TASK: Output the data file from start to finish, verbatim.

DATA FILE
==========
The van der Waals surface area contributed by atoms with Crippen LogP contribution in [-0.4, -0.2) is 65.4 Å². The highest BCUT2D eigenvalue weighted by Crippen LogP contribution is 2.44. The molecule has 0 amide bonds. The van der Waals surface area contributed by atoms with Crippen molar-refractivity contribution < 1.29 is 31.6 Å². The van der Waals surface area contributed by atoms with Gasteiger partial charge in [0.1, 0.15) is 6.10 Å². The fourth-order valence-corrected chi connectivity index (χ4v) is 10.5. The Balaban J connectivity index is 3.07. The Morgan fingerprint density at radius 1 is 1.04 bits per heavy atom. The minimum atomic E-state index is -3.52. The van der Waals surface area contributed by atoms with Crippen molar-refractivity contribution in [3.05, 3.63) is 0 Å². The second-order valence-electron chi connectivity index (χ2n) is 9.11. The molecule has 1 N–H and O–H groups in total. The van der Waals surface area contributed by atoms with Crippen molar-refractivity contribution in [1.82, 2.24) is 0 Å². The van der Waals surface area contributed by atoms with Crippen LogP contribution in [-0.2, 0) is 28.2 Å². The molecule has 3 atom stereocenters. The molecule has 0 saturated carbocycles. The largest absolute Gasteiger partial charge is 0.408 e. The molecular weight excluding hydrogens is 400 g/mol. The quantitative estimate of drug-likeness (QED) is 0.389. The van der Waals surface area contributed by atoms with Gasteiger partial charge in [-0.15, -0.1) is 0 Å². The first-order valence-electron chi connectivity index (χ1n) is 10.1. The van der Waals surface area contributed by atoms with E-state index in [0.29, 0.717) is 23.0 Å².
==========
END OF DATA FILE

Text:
The van der Waals surface area contributed by atoms with Crippen LogP contribution in [-0.4, -0.2) is 65.4 Å². The highest BCUT2D eigenvalue weighted by Crippen LogP contribution is 2.44. The molecule has 0 amide bonds. The van der Waals surface area contributed by atoms with Crippen molar-refractivity contribution < 1.29 is 31.6 Å². The van der Waals surface area contributed by atoms with Gasteiger partial charge in [0.1, 0.15) is 6.10 Å². The fourth-order valence-corrected chi connectivity index (χ4v) is 10.5. The Balaban J connectivity index is 3.07. The Morgan fingerprint density at radius 1 is 1.04 bits per heavy atom. The minimum atomic E-state index is -3.52. The van der Waals surface area contributed by atoms with Crippen molar-refractivity contribution in [3.05, 3.63) is 0 Å². The second-order valence-electron chi connectivity index (χ2n) is 9.11. The molecule has 1 N–H and O–H groups in total. The van der Waals surface area contributed by atoms with Crippen molar-refractivity contribution in [1.82, 2.24) is 0 Å². The van der Waals surface area contributed by atoms with Crippen LogP contribution in [-0.2, 0) is 28.2 Å². The molecule has 3 atom stereocenters. The molecule has 0 saturated carbocycles. The largest absolute Gasteiger partial charge is 0.408 e. The molecular weight excluding hydrogens is 400 g/mol. The quantitative estimate of drug-likeness (QED) is 0.389. The van der Waals surface area contributed by atoms with Gasteiger partial charge in [-0.15, -0.1) is 0 Å². The first-order valence-electron chi connectivity index (χ1n) is 10.1. The van der Waals surface area contributed by atoms with E-state index in [0.29, 0.717) is 23.0 Å².